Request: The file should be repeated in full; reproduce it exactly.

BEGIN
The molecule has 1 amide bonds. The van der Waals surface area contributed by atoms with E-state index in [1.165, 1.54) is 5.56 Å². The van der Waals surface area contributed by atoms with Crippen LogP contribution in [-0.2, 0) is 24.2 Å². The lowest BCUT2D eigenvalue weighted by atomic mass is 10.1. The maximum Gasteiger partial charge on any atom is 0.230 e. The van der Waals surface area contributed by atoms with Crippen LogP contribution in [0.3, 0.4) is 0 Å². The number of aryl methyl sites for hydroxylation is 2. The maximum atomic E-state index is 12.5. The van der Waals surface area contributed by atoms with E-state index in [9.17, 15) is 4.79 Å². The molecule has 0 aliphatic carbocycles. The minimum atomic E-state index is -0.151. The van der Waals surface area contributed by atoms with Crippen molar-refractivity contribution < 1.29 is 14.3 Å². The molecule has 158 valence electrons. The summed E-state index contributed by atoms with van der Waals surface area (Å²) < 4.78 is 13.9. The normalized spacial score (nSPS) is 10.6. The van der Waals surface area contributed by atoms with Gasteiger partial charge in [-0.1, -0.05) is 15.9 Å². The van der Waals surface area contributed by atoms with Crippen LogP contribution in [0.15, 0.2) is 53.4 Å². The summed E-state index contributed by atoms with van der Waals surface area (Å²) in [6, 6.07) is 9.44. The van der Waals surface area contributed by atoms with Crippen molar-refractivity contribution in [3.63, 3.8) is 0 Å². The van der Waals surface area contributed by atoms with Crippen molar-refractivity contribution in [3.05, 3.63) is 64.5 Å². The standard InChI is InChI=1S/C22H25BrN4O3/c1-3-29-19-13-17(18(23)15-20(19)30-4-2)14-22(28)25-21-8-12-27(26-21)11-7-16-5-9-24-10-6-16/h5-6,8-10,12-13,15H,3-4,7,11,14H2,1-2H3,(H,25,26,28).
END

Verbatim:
The molecule has 1 amide bonds. The van der Waals surface area contributed by atoms with E-state index in [1.165, 1.54) is 5.56 Å². The van der Waals surface area contributed by atoms with Crippen LogP contribution in [-0.2, 0) is 24.2 Å². The lowest BCUT2D eigenvalue weighted by atomic mass is 10.1. The maximum Gasteiger partial charge on any atom is 0.230 e. The van der Waals surface area contributed by atoms with Crippen LogP contribution in [0.3, 0.4) is 0 Å². The number of aryl methyl sites for hydroxylation is 2. The maximum atomic E-state index is 12.5. The van der Waals surface area contributed by atoms with E-state index in [9.17, 15) is 4.79 Å². The molecule has 0 aliphatic carbocycles. The minimum atomic E-state index is -0.151. The van der Waals surface area contributed by atoms with Crippen molar-refractivity contribution < 1.29 is 14.3 Å². The molecule has 158 valence electrons. The summed E-state index contributed by atoms with van der Waals surface area (Å²) < 4.78 is 13.9. The normalized spacial score (nSPS) is 10.6. The van der Waals surface area contributed by atoms with Gasteiger partial charge in [-0.1, -0.05) is 15.9 Å². The van der Waals surface area contributed by atoms with Crippen LogP contribution in [0.15, 0.2) is 53.4 Å². The summed E-state index contributed by atoms with van der Waals surface area (Å²) in [6, 6.07) is 9.44. The van der Waals surface area contributed by atoms with Crippen molar-refractivity contribution in [3.63, 3.8) is 0 Å². The van der Waals surface area contributed by atoms with Crippen molar-refractivity contribution in [3.05, 3.63) is 64.5 Å². The standard InChI is InChI=1S/C22H25BrN4O3/c1-3-29-19-13-17(18(23)15-20(19)30-4-2)14-22(28)25-21-8-12-27(26-21)11-7-16-5-9-24-10-6-16/h5-6,8-10,12-13,15H,3-4,7,11,14H2,1-2H3,(H,25,26,28).